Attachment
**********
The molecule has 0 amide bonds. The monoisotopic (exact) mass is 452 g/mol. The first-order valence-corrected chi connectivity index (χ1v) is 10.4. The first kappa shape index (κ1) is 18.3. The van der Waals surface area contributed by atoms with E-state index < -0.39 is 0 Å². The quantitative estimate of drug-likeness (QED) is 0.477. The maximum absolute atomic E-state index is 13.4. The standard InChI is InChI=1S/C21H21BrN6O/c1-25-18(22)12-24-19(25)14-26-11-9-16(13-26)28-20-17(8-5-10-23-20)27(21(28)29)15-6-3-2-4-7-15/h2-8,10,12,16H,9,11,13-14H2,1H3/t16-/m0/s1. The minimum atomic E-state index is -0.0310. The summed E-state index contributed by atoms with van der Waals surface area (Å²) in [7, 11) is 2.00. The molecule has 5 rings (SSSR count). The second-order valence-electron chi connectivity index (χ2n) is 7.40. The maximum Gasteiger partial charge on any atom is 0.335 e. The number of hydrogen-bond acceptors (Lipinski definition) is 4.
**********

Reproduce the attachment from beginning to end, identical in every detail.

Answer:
The molecule has 0 amide bonds. The monoisotopic (exact) mass is 452 g/mol. The first-order valence-corrected chi connectivity index (χ1v) is 10.4. The first kappa shape index (κ1) is 18.3. The van der Waals surface area contributed by atoms with E-state index < -0.39 is 0 Å². The quantitative estimate of drug-likeness (QED) is 0.477. The maximum absolute atomic E-state index is 13.4. The standard InChI is InChI=1S/C21H21BrN6O/c1-25-18(22)12-24-19(25)14-26-11-9-16(13-26)28-20-17(8-5-10-23-20)27(21(28)29)15-6-3-2-4-7-15/h2-8,10,12,16H,9,11,13-14H2,1H3/t16-/m0/s1. The minimum atomic E-state index is -0.0310. The summed E-state index contributed by atoms with van der Waals surface area (Å²) in [7, 11) is 2.00. The molecule has 5 rings (SSSR count). The second-order valence-electron chi connectivity index (χ2n) is 7.40. The maximum Gasteiger partial charge on any atom is 0.335 e. The number of hydrogen-bond acceptors (Lipinski definition) is 4.